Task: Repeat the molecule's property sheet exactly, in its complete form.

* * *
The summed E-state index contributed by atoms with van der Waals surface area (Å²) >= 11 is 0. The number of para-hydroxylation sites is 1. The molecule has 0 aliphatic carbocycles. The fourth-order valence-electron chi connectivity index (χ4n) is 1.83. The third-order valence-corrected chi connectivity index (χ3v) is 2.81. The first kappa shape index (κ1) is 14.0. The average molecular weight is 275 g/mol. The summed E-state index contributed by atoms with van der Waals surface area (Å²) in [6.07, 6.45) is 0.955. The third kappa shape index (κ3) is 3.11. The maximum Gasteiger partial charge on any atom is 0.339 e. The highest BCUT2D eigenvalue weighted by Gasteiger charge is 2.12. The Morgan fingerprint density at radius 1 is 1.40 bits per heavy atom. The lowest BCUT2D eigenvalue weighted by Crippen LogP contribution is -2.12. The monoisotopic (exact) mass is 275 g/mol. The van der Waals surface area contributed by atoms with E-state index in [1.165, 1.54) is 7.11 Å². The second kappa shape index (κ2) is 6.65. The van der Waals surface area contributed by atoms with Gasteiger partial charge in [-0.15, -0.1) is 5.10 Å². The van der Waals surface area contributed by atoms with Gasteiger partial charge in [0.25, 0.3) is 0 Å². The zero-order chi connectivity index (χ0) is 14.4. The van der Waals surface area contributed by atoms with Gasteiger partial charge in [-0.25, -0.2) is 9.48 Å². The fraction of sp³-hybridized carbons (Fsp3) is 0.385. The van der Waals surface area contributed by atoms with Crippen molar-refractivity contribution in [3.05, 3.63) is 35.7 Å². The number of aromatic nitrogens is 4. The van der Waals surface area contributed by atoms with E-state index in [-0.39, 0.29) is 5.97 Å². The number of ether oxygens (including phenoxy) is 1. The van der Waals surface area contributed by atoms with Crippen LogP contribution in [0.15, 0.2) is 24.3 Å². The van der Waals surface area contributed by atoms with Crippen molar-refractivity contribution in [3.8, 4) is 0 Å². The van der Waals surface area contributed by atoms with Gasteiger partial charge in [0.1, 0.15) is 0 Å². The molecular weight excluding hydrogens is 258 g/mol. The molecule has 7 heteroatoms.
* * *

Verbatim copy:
The summed E-state index contributed by atoms with van der Waals surface area (Å²) >= 11 is 0. The number of para-hydroxylation sites is 1. The molecule has 0 aliphatic carbocycles. The fourth-order valence-electron chi connectivity index (χ4n) is 1.83. The third-order valence-corrected chi connectivity index (χ3v) is 2.81. The first kappa shape index (κ1) is 14.0. The average molecular weight is 275 g/mol. The summed E-state index contributed by atoms with van der Waals surface area (Å²) in [6.07, 6.45) is 0.955. The third kappa shape index (κ3) is 3.11. The maximum Gasteiger partial charge on any atom is 0.339 e. The highest BCUT2D eigenvalue weighted by Gasteiger charge is 2.12. The Morgan fingerprint density at radius 1 is 1.40 bits per heavy atom. The lowest BCUT2D eigenvalue weighted by Crippen LogP contribution is -2.12. The monoisotopic (exact) mass is 275 g/mol. The van der Waals surface area contributed by atoms with E-state index in [1.165, 1.54) is 7.11 Å². The second kappa shape index (κ2) is 6.65. The van der Waals surface area contributed by atoms with Gasteiger partial charge in [-0.15, -0.1) is 5.10 Å². The van der Waals surface area contributed by atoms with Gasteiger partial charge in [0.25, 0.3) is 0 Å². The zero-order chi connectivity index (χ0) is 14.4. The van der Waals surface area contributed by atoms with Gasteiger partial charge in [-0.25, -0.2) is 9.48 Å². The fraction of sp³-hybridized carbons (Fsp3) is 0.385. The van der Waals surface area contributed by atoms with Crippen molar-refractivity contribution in [3.05, 3.63) is 35.7 Å². The number of aromatic nitrogens is 4. The van der Waals surface area contributed by atoms with E-state index in [-0.39, 0.29) is 5.97 Å². The number of ether oxygens (including phenoxy) is 1. The van der Waals surface area contributed by atoms with Crippen LogP contribution in [0.15, 0.2) is 24.3 Å². The van der Waals surface area contributed by atoms with Crippen molar-refractivity contribution in [3.8, 4) is 0 Å². The van der Waals surface area contributed by atoms with Gasteiger partial charge in [0.1, 0.15) is 0 Å². The molecular weight excluding hydrogens is 258 g/mol. The molecule has 7 heteroatoms.